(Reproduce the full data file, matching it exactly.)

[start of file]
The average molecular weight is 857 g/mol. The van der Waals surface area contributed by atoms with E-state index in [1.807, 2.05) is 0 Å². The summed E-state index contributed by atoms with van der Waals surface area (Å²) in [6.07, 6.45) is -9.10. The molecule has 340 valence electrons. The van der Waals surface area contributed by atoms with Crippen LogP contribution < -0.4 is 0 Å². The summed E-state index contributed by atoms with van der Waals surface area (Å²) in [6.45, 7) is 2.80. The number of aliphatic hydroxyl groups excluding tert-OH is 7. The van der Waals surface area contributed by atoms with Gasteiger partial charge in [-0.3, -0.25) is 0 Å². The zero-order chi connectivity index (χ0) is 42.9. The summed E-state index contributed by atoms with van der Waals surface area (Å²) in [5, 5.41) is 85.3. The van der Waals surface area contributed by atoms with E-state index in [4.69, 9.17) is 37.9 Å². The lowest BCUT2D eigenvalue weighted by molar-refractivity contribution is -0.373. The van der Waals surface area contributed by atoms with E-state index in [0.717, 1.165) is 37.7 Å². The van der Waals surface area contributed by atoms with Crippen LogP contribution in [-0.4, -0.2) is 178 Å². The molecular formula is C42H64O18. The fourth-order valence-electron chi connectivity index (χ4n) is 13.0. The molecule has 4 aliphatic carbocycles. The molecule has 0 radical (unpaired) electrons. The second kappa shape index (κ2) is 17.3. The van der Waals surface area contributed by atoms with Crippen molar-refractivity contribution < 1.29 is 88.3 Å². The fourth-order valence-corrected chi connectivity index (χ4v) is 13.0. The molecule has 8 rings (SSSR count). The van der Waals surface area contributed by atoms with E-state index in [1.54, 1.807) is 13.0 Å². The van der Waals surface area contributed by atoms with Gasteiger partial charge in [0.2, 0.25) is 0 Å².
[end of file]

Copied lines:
The average molecular weight is 857 g/mol. The van der Waals surface area contributed by atoms with E-state index in [1.807, 2.05) is 0 Å². The summed E-state index contributed by atoms with van der Waals surface area (Å²) in [6.07, 6.45) is -9.10. The molecule has 340 valence electrons. The van der Waals surface area contributed by atoms with Crippen LogP contribution < -0.4 is 0 Å². The summed E-state index contributed by atoms with van der Waals surface area (Å²) in [6.45, 7) is 2.80. The number of aliphatic hydroxyl groups excluding tert-OH is 7. The van der Waals surface area contributed by atoms with Gasteiger partial charge in [-0.3, -0.25) is 0 Å². The zero-order chi connectivity index (χ0) is 42.9. The summed E-state index contributed by atoms with van der Waals surface area (Å²) in [5, 5.41) is 85.3. The van der Waals surface area contributed by atoms with E-state index in [4.69, 9.17) is 37.9 Å². The lowest BCUT2D eigenvalue weighted by molar-refractivity contribution is -0.373. The van der Waals surface area contributed by atoms with E-state index in [0.717, 1.165) is 37.7 Å². The van der Waals surface area contributed by atoms with Crippen LogP contribution in [-0.4, -0.2) is 178 Å². The molecular formula is C42H64O18. The fourth-order valence-electron chi connectivity index (χ4n) is 13.0. The molecule has 4 aliphatic carbocycles. The molecule has 0 radical (unpaired) electrons. The second kappa shape index (κ2) is 17.3. The van der Waals surface area contributed by atoms with Crippen molar-refractivity contribution < 1.29 is 88.3 Å². The fourth-order valence-corrected chi connectivity index (χ4v) is 13.0. The molecule has 8 rings (SSSR count). The van der Waals surface area contributed by atoms with E-state index in [1.54, 1.807) is 13.0 Å². The van der Waals surface area contributed by atoms with Gasteiger partial charge in [0.2, 0.25) is 0 Å².